Dear friends of HASTAC and the Futures Initiative,
We write today to reaffirm our core values of intellectual freedom and education as a public good, and to invite you, our members, to use these two networks, HASTAC and the Futures Initiative, to fight for those values, especially at this time when they are being severely threatened. We are urgently aware, at the present moment, of the recent violations of our students and colleagues resulting from the current U.S. administration’s Executive Order on Border Security and Immigration Enforcement Improvements. We write with that urgency in mind.
Higher education is under attack on many fronts—and yet it also needs massive transformation. While HASTAC and the Futures Initiative have distinct goals and program areas, both are committed to advancing equity, inclusion, innovation, and interdisciplinarity in higher education. We celebrate the creative and powerful thinking that results when we work together across all kinds of difference. Both networks are dedicated, fundamentally, to bold and meaningful teaching, learning, and research with the aim of contributing to a more just society and greater opportunity for all.
Amidst ongoing uncertainty, we want to affirm that these values will not change, no matter what the political climate. With the acknowledgement of centuries of Black and Indigenous leadership, recently manifested in Black Lives Matter, the Water Protectors opposing the Dakota Access Pipeline, and Idle No More, just to name a few, we stand in solidarity with communities that are made vulnerable by Islamophobia, xenophobia, white supremacy, anti-Semitism, misogyny—and more broadly, by ongoing violence and infringement on basic human rights. We denounce these forms of violence, and we commit to supporting all of our students and colleagues, especially those who are most deeply affected, including immigrants with or without documentation, Indigenous peoples, Black and other people of color, and LGBTQIA people.
We are especially concerned with ways that this violence can unfold in educational spaces. For the past two years, we have jointly run the University Worth Fighting For, a series of events focused on complex problems in higher education and exploring the ways we can connect engaged teaching, learning, and research with social justice and institutional change. Some of the critical topics that we have examined in the past and that are on our minds as we look to the future include intellectual freedom, federally-funded research programs, net neutrality, data and surveillance, public education (K-12 and beyond), racism and xenophobia, immigrants' rights, women’s rights, LGBTQIA rights, economic inequality, decolonization, reparations, abolition, accessibility, environmental studies, media responsibility and accuracy, new forms of publication and peer review, equitable technology practices, and arts and humanities funding as they pertain to our work and goals within higher education.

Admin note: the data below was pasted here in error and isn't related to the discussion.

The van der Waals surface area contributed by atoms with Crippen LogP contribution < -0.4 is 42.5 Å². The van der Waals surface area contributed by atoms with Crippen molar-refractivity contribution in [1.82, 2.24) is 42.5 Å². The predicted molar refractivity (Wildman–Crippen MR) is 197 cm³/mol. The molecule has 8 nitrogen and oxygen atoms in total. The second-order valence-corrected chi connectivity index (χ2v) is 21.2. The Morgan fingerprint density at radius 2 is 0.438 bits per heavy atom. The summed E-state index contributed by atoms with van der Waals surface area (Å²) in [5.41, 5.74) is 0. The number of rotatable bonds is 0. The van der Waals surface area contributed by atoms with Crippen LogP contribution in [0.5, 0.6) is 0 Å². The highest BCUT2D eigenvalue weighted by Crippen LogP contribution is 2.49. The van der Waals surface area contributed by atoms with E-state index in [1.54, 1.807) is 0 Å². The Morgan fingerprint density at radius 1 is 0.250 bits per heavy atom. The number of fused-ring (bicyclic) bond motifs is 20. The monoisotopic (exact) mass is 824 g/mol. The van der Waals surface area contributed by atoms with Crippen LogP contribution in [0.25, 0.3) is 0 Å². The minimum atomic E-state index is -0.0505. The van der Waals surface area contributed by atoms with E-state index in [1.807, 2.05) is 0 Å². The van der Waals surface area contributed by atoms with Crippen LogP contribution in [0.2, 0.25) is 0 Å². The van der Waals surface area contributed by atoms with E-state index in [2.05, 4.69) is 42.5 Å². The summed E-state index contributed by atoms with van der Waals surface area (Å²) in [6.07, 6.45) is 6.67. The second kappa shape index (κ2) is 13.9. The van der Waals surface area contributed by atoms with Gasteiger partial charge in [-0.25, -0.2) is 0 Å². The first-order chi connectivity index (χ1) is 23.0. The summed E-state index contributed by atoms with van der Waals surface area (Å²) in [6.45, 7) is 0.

We feel a renewed sense of urgency in that mission, and today we invite you to use the framework of the University Worth Fighting For as a community platform to take action, organize, share resources, and reflect. For those who wish to engage publicly in this way, we welcome you to join the University Worth Fighting For group on HASTAC where you can post or request resources, issue a call to action, or announce events. HASTAC and the Futures Initiative are committed to providing you with as safe and secure an environment as possible for action and reaction. Like all public spaces (online or off), HASTAC is susceptible to monitoring and intrusion, so we pledge to remain as vigilant as we have always been in protecting the space from antagonistic, abusive behavior.
We continue to be inspired by you, the HASTAC and Futures Initiative communities. We take hope in the work you do and the ways you connect with one another and with the world.
The HASTAC and Futures Initiative teams
If your organization would like to co-sign this statement, please send an email to firstname.lastname@example.org.
Updated February 2, 2017